Thailand SEC Not a Fan of Listed Bitcoin Macro Proxies

Bitcoin on the balance sheet for public companies in Thailand gets a different response from regulators than in the US, explains Varit Bulakul, an executive at Bangkok-listed Brooker Group


Source: Shutterstock


key takeaways

  • Bitcoin on the corporate balance sheet has become a popular trend in the last year for publicly listed companies, but Thailand’s SEC is casting a wary regulatory eye on the practice
  • Thailand continues to be a regional hotspot for crypto adoption, with hundreds of thousands of active users according to reports from its SEC

Companies looking to put bitcoin on their balance sheet in Thailand, one of Asia’s up-and-coming crypto hubs, might be getting a call from the country’s Securities and Exchange Commission. 

Thailand’s SEC has been a keen regulator for the country’s burgeoning digital asset market, recently banning NFTs and meme tokens for their lack of ‘substance’ as Thai’s begin investing in crypto by the hundreds of thousands. As the country’s digital asset market matures, an emerging trend will be for publicly listed companies to put bitcoin on their balance sheets — a trend that MicroStrategy kicked off in September 2020 with its first bitcoin purchase. Now, publicly-listed companies, mainly in the US, Canada, and Europe, own around $75 billion in crypto.

“If you try and become a proxy company, the Thai SEC will definitely investigate that company,” Varit Bulakul, President of the Digital Asset Division of Bangkok-listed The Brooker Group, told Blockworks in an interview. “They don’t really like the company to become a proxy of other assets. They rather have a listed company focusing on the actual core business.”

The Brooker Group, a business consultancy and financial advisory firm, is the “precedent case” for bitcoin on the balance sheet in Thailand, explains Bulakul. It’s also a trailblazer in the accounting treatment for digital assets, which Bulakul says is fairly clear cut  — a trading security, or digital asset inventory, which is already codified in Thai law and profit is marked when the asset is sold — unlike in the US where things can get extraordinarily complicated. And, as it is a precedent case, Bulakul said that the company has gotten a number of calls from the SEC on the topic. 

“They talked to us about this issue, but we informed them that it’s not our goal to accumulate coins and stop doing other businesses. As in the first and second quarter we still generate income from our advisory services, equity investment, and other loan deals,” he explained. “We said we are not going to become a bitcoin or digital asset proxy in the future.”

All this is in contrast to the stance of the US SEC. Hester Peirce, one of its commissioners, has declined to publicly comment on US-listed firms putting bitcoin on their balance sheet, believing it’s an issue between executives and shareholders, not a company and its regulator.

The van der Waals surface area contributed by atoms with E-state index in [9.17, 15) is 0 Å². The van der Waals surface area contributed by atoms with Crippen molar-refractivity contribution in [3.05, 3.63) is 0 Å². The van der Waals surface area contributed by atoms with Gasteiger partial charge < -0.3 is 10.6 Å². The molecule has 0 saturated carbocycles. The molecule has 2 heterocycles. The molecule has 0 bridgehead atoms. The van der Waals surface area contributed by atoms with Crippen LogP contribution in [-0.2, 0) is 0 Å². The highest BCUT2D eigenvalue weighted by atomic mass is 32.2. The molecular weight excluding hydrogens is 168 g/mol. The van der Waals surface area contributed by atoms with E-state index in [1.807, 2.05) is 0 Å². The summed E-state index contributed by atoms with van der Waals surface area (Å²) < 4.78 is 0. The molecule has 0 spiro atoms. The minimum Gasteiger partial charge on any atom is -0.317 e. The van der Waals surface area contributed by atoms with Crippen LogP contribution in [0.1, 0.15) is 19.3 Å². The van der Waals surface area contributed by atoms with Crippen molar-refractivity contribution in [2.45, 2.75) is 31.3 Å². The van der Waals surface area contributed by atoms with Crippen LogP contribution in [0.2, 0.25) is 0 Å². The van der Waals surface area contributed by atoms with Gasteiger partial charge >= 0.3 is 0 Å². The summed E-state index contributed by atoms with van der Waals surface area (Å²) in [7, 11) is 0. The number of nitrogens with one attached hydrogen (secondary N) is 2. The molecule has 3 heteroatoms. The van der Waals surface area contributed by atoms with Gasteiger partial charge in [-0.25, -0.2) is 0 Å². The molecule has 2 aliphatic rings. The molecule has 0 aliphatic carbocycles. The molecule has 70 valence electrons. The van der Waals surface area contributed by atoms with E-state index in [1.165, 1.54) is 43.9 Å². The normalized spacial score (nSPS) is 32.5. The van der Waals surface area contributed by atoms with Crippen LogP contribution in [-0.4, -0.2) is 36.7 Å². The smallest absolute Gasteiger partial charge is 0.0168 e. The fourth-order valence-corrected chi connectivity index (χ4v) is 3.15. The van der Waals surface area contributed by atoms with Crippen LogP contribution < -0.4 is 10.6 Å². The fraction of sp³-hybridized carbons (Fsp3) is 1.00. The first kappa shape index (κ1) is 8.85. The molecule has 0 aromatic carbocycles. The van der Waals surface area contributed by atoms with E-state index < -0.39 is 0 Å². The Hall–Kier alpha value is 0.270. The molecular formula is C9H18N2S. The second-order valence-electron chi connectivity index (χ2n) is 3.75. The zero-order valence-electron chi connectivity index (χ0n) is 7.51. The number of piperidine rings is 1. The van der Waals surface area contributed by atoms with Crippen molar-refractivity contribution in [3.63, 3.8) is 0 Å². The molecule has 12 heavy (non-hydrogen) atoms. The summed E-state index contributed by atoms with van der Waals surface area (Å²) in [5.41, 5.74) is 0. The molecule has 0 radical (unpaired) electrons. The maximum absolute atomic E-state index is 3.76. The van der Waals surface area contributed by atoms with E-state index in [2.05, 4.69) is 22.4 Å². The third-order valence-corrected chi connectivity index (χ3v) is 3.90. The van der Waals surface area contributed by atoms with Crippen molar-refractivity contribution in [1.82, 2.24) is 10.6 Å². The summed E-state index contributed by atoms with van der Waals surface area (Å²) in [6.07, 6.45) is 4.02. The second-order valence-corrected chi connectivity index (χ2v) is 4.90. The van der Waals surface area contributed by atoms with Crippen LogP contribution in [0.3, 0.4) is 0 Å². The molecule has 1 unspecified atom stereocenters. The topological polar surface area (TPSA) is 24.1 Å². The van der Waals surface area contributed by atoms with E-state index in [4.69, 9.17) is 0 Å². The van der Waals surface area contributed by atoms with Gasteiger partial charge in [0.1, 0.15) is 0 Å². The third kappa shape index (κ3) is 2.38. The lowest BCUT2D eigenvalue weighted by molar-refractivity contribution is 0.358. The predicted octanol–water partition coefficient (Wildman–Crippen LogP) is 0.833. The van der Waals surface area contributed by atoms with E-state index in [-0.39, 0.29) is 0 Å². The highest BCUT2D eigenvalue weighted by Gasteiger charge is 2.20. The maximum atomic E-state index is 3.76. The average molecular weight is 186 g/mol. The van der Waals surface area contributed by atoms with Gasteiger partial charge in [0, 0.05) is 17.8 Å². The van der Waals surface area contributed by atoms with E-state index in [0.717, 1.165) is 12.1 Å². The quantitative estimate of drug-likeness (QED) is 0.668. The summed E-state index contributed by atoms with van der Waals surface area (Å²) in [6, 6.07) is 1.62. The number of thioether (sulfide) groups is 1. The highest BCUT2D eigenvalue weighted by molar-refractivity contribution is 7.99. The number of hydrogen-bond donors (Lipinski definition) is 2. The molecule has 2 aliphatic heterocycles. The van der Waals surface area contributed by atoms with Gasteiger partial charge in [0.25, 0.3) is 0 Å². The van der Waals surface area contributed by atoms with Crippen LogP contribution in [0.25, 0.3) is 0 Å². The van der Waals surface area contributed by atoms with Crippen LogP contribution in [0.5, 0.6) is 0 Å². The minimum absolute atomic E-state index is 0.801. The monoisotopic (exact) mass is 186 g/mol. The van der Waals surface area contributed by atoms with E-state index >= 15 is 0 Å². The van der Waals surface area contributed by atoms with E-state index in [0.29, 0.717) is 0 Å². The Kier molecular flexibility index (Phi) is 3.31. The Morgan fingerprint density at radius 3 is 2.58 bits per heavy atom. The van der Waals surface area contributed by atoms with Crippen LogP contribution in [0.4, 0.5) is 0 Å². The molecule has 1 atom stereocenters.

“I don’t want to be in the business of running companies,” she said during last month’s ‘B-Word’ conference, stating that the US SEC was not a “merit regulator.” 

MicroStrategy’s stock is now seemingly divorced from the fundamentals of the company, and critics have pointed out that it’s now tied to bitcoin’s success or failure. But, in the eyes of Peirce, this isn’t a regulatory issue.  

Back in Thailand, Bulakul doesn’t think that the trend of bitcoin on the corporate balance sheet isn’t going to take off anytime soon. Not because of regulation, but more so because Thai companies are conservative and don’t quite understand it yet. 

The action, Bulakul says, is on the retail and infrastructure side. There’s plenty of institutional interest in blockchain and DeFi infrastructure — Siam Commercial Bank, one if Thailand’s biggest, is a prolific investor in DeFi via its SCB 10x arm — and weekly reports from the Thai SEC puts the number of crypto users in-country at around 800,000. Thai’s are intense market speculators, after all, and the confidence in the nation’s currency, the Baht, is faltering as it slips due to closed borders and a non-existent tourist industry (a pillar of the economy). Mixed together, it’s a perfect concoction for apeing into crypto. 

With an eye towards the future, one of the things Bulakul is looking for in Thailand is the emergence of more digital asset investment opportunities. In 2019, Thailand, along with Taiwan, ratified laws for Security Token Offerings. But in the time since then nothing has really happened, with some calling it a “land of frowns”. But Bulakul is optimistic, citing filings for up-and-coming STOs for REIT-like real estate funds. 

While there might not be a Thai version of MicroStrategy anytime soon, it’s very possible that the market in the country could simply skip this step as digital assets and DeFi flourish in the “land of smiles.”

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